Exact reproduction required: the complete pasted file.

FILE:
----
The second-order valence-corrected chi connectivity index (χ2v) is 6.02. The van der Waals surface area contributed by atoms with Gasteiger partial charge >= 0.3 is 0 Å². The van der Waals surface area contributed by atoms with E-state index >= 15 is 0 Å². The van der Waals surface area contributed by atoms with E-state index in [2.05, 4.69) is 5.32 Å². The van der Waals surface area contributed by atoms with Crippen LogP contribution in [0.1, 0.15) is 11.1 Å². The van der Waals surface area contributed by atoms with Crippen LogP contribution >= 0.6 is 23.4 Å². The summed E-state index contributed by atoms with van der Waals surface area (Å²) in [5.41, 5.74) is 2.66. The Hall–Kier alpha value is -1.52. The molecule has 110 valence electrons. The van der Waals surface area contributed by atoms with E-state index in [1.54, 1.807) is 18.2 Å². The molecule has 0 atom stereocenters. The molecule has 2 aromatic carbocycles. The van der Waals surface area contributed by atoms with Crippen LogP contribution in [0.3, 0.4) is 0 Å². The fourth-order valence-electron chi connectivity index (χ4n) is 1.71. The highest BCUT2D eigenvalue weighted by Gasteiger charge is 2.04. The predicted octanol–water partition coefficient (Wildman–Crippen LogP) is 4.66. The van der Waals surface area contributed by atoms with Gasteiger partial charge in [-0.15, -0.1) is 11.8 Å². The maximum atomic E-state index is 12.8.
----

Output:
The second-order valence-corrected chi connectivity index (χ2v) is 6.02. The van der Waals surface area contributed by atoms with Gasteiger partial charge >= 0.3 is 0 Å². The van der Waals surface area contributed by atoms with E-state index >= 15 is 0 Å². The van der Waals surface area contributed by atoms with E-state index in [2.05, 4.69) is 5.32 Å². The van der Waals surface area contributed by atoms with Crippen LogP contribution in [0.1, 0.15) is 11.1 Å². The van der Waals surface area contributed by atoms with Crippen LogP contribution >= 0.6 is 23.4 Å². The summed E-state index contributed by atoms with van der Waals surface area (Å²) in [5.41, 5.74) is 2.66. The Hall–Kier alpha value is -1.52. The molecule has 110 valence electrons. The van der Waals surface area contributed by atoms with E-state index in [1.54, 1.807) is 18.2 Å². The molecule has 0 atom stereocenters. The molecule has 2 aromatic carbocycles. The van der Waals surface area contributed by atoms with Crippen LogP contribution in [0.3, 0.4) is 0 Å². The fourth-order valence-electron chi connectivity index (χ4n) is 1.71. The highest BCUT2D eigenvalue weighted by Gasteiger charge is 2.04. The predicted octanol–water partition coefficient (Wildman–Crippen LogP) is 4.66. The van der Waals surface area contributed by atoms with Gasteiger partial charge in [-0.15, -0.1) is 11.8 Å². The maximum atomic E-state index is 12.8.